For the Children who %DQUOTE%Fell Through the Cracks%DQUOTE%
For the past 10 years, students and faculty of the HLS Education Law Clinic have been successfully advocating to get such students back on the education track. And in July 2014, after a yearlong effort, they helped to pass—against great odds—a pioneering Massachusetts law to provide much broader protection for students at risk by supporting schools to do such things as aligning existing anti-bullying and dropout prevention programs, recognizing warning signs of stress, and providing positive reinforcement rather than knee-jerk discipline. Read more.” float=”right”]
Students in the Education Law Clinic / Trauma and Learning Policy Initiative (TLPI) tirelessly worked over the last few months to encourage Massachusetts state legislators to fund An Act Relative to Safe and Supportive Schools.
In July, both the House and Senate chambers approved $500,000 for the implementation of the statute. The funding will allow $400,000 in grants to schools and $100,000 for the Department of Elementary and Secondary Education (DESE) to establish safe and supportive learning environments and cultures. The funding will also help schools and districts through provisions for technical assistance, state and regional conferences, and sharing best practices related to the implementation of the framework.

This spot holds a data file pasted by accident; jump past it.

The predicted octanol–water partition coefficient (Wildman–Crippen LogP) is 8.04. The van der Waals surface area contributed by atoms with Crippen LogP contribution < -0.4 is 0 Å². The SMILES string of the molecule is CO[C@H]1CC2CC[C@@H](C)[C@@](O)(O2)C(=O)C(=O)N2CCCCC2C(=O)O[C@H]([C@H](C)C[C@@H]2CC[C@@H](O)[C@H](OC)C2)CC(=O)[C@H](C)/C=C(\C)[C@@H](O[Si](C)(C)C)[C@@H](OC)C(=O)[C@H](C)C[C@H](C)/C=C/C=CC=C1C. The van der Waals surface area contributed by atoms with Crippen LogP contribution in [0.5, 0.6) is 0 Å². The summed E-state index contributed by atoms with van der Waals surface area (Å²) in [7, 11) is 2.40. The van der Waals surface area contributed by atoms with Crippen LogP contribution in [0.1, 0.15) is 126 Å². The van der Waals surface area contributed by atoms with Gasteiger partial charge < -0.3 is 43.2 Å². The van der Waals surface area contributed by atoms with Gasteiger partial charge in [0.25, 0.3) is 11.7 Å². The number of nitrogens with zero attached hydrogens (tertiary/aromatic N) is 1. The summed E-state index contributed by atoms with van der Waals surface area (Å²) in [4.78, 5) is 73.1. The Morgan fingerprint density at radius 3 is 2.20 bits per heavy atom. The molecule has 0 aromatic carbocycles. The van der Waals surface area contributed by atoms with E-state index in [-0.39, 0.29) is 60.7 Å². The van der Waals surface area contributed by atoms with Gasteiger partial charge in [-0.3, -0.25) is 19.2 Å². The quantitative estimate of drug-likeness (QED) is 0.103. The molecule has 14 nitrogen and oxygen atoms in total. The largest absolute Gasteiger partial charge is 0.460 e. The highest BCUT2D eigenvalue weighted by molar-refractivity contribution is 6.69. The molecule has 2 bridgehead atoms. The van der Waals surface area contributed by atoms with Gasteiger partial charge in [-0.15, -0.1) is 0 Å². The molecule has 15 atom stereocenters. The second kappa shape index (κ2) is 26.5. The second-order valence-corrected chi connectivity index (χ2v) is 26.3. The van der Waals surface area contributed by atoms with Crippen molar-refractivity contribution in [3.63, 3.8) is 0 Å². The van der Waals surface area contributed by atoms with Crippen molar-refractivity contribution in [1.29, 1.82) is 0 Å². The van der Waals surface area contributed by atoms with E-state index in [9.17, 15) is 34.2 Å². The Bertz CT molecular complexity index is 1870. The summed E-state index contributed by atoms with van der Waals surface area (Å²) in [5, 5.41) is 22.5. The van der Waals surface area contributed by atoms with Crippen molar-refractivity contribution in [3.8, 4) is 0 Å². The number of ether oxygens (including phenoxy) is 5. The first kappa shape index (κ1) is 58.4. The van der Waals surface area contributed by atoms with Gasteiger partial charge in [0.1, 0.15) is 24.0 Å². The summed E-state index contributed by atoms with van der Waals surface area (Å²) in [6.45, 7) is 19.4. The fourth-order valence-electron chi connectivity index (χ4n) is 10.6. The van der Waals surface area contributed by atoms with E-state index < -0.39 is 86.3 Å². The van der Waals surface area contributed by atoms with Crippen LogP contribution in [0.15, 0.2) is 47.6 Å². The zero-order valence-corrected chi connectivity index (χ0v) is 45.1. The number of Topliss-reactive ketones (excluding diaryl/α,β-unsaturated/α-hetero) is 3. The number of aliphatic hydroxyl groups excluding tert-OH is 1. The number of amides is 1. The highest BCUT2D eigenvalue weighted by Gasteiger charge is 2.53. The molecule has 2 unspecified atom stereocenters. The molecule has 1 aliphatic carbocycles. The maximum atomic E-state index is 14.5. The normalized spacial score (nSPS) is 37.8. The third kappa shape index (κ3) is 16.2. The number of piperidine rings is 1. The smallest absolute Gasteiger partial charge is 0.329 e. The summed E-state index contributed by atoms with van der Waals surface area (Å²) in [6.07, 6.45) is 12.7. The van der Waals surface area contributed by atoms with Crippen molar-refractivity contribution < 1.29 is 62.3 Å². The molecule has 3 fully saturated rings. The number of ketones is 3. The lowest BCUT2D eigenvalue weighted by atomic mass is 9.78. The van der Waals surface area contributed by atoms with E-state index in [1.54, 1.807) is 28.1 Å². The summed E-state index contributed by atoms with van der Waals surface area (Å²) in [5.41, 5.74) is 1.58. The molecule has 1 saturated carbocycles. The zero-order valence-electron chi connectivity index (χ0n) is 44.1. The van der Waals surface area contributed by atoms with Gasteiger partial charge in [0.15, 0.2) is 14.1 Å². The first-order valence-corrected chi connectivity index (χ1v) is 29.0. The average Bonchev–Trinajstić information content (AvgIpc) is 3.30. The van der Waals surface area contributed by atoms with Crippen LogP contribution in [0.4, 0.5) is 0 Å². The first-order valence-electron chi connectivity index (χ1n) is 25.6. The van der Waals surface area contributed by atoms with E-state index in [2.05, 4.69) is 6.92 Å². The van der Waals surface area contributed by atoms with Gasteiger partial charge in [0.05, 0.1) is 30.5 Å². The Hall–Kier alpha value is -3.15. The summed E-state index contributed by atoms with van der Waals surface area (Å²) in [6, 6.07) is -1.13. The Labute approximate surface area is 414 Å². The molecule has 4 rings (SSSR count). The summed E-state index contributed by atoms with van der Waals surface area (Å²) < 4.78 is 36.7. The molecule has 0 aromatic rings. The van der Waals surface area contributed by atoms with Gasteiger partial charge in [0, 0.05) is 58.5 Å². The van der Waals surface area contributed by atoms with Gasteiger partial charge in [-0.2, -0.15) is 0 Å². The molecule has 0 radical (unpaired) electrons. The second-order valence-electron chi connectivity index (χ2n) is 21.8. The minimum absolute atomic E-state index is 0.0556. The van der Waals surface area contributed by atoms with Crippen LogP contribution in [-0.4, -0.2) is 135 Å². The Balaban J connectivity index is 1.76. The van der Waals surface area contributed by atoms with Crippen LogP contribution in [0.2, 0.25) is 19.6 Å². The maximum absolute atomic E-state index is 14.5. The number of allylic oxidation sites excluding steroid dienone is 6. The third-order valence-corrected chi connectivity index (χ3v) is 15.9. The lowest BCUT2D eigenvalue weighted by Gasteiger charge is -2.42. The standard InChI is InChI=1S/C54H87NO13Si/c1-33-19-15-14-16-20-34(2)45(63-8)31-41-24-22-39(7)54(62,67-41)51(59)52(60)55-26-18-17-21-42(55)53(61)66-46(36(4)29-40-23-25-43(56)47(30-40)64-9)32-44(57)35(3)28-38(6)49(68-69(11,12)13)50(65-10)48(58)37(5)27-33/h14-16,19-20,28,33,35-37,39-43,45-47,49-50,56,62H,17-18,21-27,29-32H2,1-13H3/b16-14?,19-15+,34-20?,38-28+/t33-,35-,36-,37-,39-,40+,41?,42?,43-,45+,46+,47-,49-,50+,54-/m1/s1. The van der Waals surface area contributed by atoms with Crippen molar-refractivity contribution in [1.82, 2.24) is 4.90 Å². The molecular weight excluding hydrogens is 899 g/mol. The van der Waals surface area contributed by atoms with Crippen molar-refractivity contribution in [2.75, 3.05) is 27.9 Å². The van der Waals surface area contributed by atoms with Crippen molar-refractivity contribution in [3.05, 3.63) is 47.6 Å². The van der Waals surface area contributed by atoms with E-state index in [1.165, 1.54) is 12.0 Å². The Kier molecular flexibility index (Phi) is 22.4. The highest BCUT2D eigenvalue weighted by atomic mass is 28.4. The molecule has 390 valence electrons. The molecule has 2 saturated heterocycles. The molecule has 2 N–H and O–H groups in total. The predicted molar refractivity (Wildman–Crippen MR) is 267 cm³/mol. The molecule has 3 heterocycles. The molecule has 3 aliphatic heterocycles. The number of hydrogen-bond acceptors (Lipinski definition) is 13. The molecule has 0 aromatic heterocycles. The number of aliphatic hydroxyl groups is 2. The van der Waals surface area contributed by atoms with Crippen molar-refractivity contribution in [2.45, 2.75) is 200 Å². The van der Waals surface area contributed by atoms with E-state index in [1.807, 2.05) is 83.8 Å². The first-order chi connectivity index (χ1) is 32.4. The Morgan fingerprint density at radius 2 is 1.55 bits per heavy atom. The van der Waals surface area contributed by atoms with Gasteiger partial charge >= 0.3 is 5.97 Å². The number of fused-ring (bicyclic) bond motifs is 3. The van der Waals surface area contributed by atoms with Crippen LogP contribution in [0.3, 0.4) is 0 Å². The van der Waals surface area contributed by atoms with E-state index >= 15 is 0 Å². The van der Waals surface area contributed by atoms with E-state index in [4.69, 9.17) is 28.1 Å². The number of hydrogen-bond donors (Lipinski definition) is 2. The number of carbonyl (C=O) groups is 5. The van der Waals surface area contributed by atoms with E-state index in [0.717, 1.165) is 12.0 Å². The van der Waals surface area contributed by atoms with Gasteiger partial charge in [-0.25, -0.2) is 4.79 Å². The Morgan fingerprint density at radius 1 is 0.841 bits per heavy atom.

This marks a second victory for TLPI and the students who last August prevailed in having the provisions of the bill enacted into law. The students involved in this year’s effort include: Maya Brodziak `16; Raha Francis `16; Elena Fresquez `16; Catherine Howard `16; and Guillaume Laroche Ed.M. `15.
The Trauma and Learning Policy Initiative, which is a joint program of the Massachusetts Advocates for Children and Harvard Law School, continues to lead efforts in supporting schools to meet the learning needs of all children. TLPI is also working on a research study to assess school culture outcomes for three schools that are using the Safe and Supportive framework.